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“The Perfect turn”: Top Three Tips According to World Cup Coaches

At the Schladming World Cup this year (Jan 2023), we asked some of the world’s most elite coaches and athletes “What does it takes to make The Perfect Turn?” – well, turns out, the perfect turn involves a lot of physics. So, here are the top 3 tips that they all agreed upon, and a little lesson on energy transformation:

  1. Engage the top of the turn.

This is always rule #1 if you want to execute a strong carving turn, or any turn as a matter of fact. The pressure on your ski must begin before the ski faces the “fall line”. The fall line is essentially the middle of the turn, i.e., it’s the moment at which your skis are facing exactly down the hill. The world cup coaches made it very clear that you must put almost all your weight on the outside ski before you reach this middle section of the turn – in this way, you are gradually building pressure on your ski, to make the ski turn faster.

Physics Fact! – this is known as the build-up “potential energy”. The build-up of ‘potential energy’ is essential, as this is what gives the ski the ability to use “kinetic energy”; kinetic energy is the energy that your ski uses to turn fast, powerfully, and efficiently.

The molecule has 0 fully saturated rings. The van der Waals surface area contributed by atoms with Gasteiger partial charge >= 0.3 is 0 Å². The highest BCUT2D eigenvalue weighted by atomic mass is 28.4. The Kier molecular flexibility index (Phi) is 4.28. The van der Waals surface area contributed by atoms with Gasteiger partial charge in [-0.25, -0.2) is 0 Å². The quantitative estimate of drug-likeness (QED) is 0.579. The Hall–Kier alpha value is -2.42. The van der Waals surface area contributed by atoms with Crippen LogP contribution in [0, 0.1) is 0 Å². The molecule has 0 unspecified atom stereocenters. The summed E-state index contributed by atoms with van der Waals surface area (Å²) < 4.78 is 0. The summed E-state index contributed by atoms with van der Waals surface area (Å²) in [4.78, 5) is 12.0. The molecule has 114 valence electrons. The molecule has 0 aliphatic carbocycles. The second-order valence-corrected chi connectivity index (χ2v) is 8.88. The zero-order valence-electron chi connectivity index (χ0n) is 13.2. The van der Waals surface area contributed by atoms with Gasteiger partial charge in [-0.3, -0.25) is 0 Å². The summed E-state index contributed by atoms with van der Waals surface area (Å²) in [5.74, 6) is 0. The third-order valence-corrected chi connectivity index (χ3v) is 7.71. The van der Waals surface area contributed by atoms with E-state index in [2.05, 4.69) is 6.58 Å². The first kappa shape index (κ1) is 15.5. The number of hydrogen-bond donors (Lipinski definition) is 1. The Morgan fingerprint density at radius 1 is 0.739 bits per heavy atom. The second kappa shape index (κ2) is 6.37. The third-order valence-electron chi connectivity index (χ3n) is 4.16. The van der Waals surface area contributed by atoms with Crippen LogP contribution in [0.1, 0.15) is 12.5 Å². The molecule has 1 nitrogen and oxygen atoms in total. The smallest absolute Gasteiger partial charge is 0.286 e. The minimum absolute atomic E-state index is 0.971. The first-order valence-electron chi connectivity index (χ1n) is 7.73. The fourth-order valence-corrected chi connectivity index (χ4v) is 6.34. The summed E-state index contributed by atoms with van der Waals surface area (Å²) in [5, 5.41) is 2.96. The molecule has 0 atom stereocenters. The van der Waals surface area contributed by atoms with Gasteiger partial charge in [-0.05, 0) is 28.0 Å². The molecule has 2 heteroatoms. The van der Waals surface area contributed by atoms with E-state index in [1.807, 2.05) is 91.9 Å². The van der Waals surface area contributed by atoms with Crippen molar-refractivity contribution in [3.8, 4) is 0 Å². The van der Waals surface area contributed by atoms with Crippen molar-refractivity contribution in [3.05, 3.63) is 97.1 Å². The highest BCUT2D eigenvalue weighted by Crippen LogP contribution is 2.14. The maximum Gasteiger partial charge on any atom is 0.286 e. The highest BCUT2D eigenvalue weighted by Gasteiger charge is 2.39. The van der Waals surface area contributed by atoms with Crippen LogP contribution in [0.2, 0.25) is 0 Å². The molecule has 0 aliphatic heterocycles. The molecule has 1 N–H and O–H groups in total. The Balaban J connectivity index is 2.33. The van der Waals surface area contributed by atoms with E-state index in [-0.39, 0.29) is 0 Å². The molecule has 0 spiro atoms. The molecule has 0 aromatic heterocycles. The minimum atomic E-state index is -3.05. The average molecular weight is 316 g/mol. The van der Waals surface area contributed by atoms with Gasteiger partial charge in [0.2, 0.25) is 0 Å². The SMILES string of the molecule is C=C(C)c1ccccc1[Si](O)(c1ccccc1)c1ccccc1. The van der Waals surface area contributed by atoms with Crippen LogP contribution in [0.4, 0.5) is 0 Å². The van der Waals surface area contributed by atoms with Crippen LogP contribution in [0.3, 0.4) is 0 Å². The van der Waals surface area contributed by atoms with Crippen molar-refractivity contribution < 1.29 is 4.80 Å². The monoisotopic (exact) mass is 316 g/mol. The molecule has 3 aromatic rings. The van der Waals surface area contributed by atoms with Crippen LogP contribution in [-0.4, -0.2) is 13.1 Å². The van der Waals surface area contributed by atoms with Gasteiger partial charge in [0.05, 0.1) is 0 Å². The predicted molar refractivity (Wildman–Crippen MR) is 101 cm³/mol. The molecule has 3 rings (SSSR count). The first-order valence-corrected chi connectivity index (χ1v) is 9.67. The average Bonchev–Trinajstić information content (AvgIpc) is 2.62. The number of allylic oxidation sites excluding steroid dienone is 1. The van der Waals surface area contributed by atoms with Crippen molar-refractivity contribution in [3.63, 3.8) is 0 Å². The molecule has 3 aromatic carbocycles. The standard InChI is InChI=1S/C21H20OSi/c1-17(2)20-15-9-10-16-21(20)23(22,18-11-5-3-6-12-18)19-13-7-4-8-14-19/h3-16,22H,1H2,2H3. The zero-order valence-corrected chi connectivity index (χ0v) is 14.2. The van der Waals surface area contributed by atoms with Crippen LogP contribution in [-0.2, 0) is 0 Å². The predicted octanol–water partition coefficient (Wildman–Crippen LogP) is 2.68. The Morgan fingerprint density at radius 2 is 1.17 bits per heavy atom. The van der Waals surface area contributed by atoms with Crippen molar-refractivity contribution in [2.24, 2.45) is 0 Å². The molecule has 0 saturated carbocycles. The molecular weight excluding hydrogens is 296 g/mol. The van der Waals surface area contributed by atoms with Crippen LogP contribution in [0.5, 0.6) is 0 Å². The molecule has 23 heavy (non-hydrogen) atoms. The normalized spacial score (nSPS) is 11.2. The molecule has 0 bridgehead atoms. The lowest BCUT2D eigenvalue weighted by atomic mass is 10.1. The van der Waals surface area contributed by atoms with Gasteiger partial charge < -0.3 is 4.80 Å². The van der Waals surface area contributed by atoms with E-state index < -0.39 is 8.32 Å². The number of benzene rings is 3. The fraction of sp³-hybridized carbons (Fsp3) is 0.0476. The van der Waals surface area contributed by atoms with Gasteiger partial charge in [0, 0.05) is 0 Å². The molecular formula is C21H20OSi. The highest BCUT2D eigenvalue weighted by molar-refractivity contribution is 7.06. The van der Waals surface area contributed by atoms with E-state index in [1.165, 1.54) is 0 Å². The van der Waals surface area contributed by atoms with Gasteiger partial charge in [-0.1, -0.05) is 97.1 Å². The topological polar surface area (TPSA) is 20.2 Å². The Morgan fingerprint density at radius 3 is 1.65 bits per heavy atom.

The best ski racers in the world are the ones that use the top of the turn most efficiently. They would find the smoothest build-up of pressure, with as little spray and strange movements as possible.

  1. Stay over the outside ski

Now that you’ve nailed the top part of the turn, you are ready to whip the ski. Coming into the fall line, the momentum increases. The ski uses this momentum to arc the turn. At this stage, you only have one job – stay on top of your ski! If you are leaning too far back, your ski can get away from you. Therefore, make sure you are leaning over it – in this way, you are controlling your ski, and your ski is not controlling you.

Some of the coaches offered a great tactic to analyse if you are, in fact, over your outside ski: Observe that your shoulders are ‘lined up’. If your inside shoulder is lower than your outside shoulder, you are most likely leaning on the inside ski. If, by contrary, your shoulders are in line, or your outside shoulder is lower than your inside, you are most likely on your outside ski.

  1. Keep the Tension!

Keeping the tension throughout the turn is critical. Specifically, make sure your legs and core are always engaged. This allows you to react efficiently to any impacts, or changes of terrain, during the turn.